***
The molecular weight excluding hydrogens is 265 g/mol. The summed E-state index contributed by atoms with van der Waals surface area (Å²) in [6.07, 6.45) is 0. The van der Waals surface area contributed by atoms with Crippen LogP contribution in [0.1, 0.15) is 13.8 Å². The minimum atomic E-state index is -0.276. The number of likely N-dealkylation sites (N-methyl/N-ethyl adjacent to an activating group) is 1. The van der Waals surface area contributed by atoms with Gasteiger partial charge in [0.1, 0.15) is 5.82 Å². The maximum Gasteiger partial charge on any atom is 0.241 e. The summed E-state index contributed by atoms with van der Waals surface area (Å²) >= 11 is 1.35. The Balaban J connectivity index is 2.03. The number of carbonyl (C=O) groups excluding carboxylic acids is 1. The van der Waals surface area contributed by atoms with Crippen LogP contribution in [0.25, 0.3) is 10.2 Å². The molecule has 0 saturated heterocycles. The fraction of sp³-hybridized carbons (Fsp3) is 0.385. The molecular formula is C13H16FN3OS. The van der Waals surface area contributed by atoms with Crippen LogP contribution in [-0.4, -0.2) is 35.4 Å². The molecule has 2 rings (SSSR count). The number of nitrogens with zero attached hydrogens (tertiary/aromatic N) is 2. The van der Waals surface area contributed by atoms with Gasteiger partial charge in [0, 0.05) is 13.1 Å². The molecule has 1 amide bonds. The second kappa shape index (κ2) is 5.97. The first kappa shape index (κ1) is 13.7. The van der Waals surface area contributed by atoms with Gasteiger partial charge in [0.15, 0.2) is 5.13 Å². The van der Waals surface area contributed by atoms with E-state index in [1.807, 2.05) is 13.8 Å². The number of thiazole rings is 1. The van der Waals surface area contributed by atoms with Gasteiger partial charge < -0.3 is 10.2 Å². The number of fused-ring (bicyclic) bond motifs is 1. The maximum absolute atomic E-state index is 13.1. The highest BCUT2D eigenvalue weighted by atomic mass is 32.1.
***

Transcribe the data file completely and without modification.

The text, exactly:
The molecular weight excluding hydrogens is 265 g/mol. The summed E-state index contributed by atoms with van der Waals surface area (Å²) in [6.07, 6.45) is 0. The van der Waals surface area contributed by atoms with Crippen LogP contribution in [0.1, 0.15) is 13.8 Å². The minimum atomic E-state index is -0.276. The number of likely N-dealkylation sites (N-methyl/N-ethyl adjacent to an activating group) is 1. The van der Waals surface area contributed by atoms with Gasteiger partial charge in [0.1, 0.15) is 5.82 Å². The maximum Gasteiger partial charge on any atom is 0.241 e. The summed E-state index contributed by atoms with van der Waals surface area (Å²) >= 11 is 1.35. The Balaban J connectivity index is 2.03. The number of carbonyl (C=O) groups excluding carboxylic acids is 1. The van der Waals surface area contributed by atoms with Crippen LogP contribution in [0.25, 0.3) is 10.2 Å². The molecule has 0 saturated heterocycles. The fraction of sp³-hybridized carbons (Fsp3) is 0.385. The molecular formula is C13H16FN3OS. The van der Waals surface area contributed by atoms with Crippen LogP contribution in [-0.4, -0.2) is 35.4 Å². The molecule has 2 rings (SSSR count). The number of nitrogens with zero attached hydrogens (tertiary/aromatic N) is 2. The van der Waals surface area contributed by atoms with Gasteiger partial charge in [0, 0.05) is 13.1 Å². The molecule has 1 amide bonds. The second kappa shape index (κ2) is 5.97. The first kappa shape index (κ1) is 13.7. The van der Waals surface area contributed by atoms with Gasteiger partial charge in [0.15, 0.2) is 5.13 Å². The van der Waals surface area contributed by atoms with E-state index in [1.807, 2.05) is 13.8 Å². The number of thiazole rings is 1. The van der Waals surface area contributed by atoms with Gasteiger partial charge < -0.3 is 10.2 Å². The number of fused-ring (bicyclic) bond motifs is 1. The maximum absolute atomic E-state index is 13.1. The highest BCUT2D eigenvalue weighted by atomic mass is 32.1.